As park, public land, and recreation agencies focus on improvement, adding significant numbers of staff and finding highly qualified staff can often be a challenge. Some agencies work to create a learning model that can drive enhanced performance, build better services, and improve agency credibility. The goal of this is to build an agency that is responsive, strategic, and credible. As an essential function of agency leaders, building a learning agency is a deliberately and thoughtfully planned way to improve the organization by investing in its employees.
Often though, this is approached in a haphazard process that focuses on requested training, modifying position descriptions, hiring new staff, or procuring consultants. While these solutions are options for investing in employees, they are not a strategic approach to determining the agency’s learning needs, and unlikely to achieve the agency’s goals.
How to create an effective learning agency is not always understood or easy. For over 20 years, the Eppley Institute has been at the forefront of helping agencies like the National Park Service, Boulder Parks and Recreation, Montgomery County Parks, and others in organizing their efforts to build staff competencies and eventually agency capability by creating a learning ecosystem that benefits the agency. Through working with multiple agencies the Eppley Institute has refined strategies to help agency leaders attain their strategic and operational goals while building a better agency.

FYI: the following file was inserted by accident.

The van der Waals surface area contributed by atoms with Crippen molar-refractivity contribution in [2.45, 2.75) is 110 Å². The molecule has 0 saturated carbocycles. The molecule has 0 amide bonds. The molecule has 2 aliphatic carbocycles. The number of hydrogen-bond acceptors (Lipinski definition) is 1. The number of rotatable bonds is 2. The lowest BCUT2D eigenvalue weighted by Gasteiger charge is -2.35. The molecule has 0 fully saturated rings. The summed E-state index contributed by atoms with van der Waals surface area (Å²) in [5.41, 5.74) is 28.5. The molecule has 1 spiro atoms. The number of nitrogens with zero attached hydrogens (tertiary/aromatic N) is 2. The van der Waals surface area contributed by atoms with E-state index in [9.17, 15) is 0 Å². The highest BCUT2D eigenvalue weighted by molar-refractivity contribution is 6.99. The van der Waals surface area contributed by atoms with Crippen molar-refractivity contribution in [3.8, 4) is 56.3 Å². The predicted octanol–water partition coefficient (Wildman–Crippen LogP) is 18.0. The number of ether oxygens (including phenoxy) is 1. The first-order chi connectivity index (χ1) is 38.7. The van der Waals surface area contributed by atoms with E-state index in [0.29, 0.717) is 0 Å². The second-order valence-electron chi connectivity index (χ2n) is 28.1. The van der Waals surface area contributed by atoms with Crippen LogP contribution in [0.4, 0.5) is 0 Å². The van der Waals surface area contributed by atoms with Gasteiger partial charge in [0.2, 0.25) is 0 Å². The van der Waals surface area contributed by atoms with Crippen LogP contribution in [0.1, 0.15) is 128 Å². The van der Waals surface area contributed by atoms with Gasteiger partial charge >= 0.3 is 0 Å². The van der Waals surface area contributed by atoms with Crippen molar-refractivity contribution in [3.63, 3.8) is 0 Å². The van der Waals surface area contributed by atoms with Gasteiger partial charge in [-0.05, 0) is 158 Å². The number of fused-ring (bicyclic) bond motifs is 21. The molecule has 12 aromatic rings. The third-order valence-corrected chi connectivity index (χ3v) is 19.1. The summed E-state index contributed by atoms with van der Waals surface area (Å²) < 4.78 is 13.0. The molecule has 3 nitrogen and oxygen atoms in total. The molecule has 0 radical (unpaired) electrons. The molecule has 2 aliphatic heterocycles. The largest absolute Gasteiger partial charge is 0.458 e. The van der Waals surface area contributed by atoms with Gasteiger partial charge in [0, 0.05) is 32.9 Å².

First, it is necessary to evaluate the agency’s current training model. Is agency approved learning and development…
- delivered effectively,
- showing a return on investment that benefits the agency’s strategic plan,
- meeting the most important needs of the agency as defined by stakeholders-leaders, and
- planned and organized in advance, tracked, and documented using a Learning Management System (LMS)?
If the answer is no, it may seem easy to fix. Simply create a database of employees, and perhaps volunteers, link them to job requirements and completion of training, and link that to the agency’s strategic plan. It can’t be that hard, right?
Unfortunately, becoming a learning agency can be fraught with hidden challenges including additional work load, reporting requirements, data and privacy issues, data stewardship, technology requirements, implementation across divisions and programs, scheduling training, creating a training catalog, linking competencies to positions or career fields, tracking training expenses, registration processes including approvals, evaluation of training, assessment of learning, consistency of training across units, disciplines, employees, and use of in-house developed vs. outsourced training, among many other issues. In summary, understanding how to become a learning agency is a pretty significant undertaking. Yet, it is clearly important as mandated and recommended training requirements grow in light of safety, risk management, and policy changes and needs.
The Eppley Institute for Parks and Public Lands is using its experience in this area to deploy a park, public land, and recreation agency focused service to assist agencies in preparing to become a learning agency. The Institute completes an organizational readiness assessment for learning, helps implement an LMS, and creates a system of focused learning-development linked to strategic outcomes. The outcome is an agency which invests in its employees and is better able to achieve its goals and adapt to change.
Look for more information and specific ways to access this service in late September as the Institute completes design of the program and implementation at other park, public land, and recreation agencies.